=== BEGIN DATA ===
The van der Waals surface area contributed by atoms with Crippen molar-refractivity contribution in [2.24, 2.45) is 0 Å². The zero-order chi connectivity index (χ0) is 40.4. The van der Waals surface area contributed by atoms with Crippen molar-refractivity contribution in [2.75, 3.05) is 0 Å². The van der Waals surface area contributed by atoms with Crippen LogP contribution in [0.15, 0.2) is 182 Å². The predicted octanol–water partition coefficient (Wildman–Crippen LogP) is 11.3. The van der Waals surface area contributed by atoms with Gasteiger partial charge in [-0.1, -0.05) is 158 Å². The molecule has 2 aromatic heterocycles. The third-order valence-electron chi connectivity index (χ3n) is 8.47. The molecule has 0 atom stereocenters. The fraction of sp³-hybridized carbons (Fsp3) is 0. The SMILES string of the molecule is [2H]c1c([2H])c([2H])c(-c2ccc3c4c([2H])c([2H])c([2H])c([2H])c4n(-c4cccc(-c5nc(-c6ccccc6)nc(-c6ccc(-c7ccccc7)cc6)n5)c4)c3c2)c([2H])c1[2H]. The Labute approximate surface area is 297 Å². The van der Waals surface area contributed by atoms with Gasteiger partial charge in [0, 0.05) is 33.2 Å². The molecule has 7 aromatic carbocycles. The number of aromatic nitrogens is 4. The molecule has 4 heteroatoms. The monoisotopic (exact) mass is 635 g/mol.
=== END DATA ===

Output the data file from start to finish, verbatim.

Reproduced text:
The van der Waals surface area contributed by atoms with Crippen molar-refractivity contribution in [2.24, 2.45) is 0 Å². The zero-order chi connectivity index (χ0) is 40.4. The van der Waals surface area contributed by atoms with Crippen molar-refractivity contribution in [2.75, 3.05) is 0 Å². The van der Waals surface area contributed by atoms with Crippen LogP contribution in [0.15, 0.2) is 182 Å². The predicted octanol–water partition coefficient (Wildman–Crippen LogP) is 11.3. The van der Waals surface area contributed by atoms with Gasteiger partial charge in [-0.1, -0.05) is 158 Å². The molecule has 2 aromatic heterocycles. The third-order valence-electron chi connectivity index (χ3n) is 8.47. The molecule has 0 atom stereocenters. The fraction of sp³-hybridized carbons (Fsp3) is 0. The SMILES string of the molecule is [2H]c1c([2H])c([2H])c(-c2ccc3c4c([2H])c([2H])c([2H])c([2H])c4n(-c4cccc(-c5nc(-c6ccccc6)nc(-c6ccc(-c7ccccc7)cc6)n5)c4)c3c2)c([2H])c1[2H]. The Labute approximate surface area is 297 Å². The van der Waals surface area contributed by atoms with Gasteiger partial charge in [0, 0.05) is 33.2 Å². The molecule has 7 aromatic carbocycles. The number of aromatic nitrogens is 4. The molecule has 4 heteroatoms. The monoisotopic (exact) mass is 635 g/mol.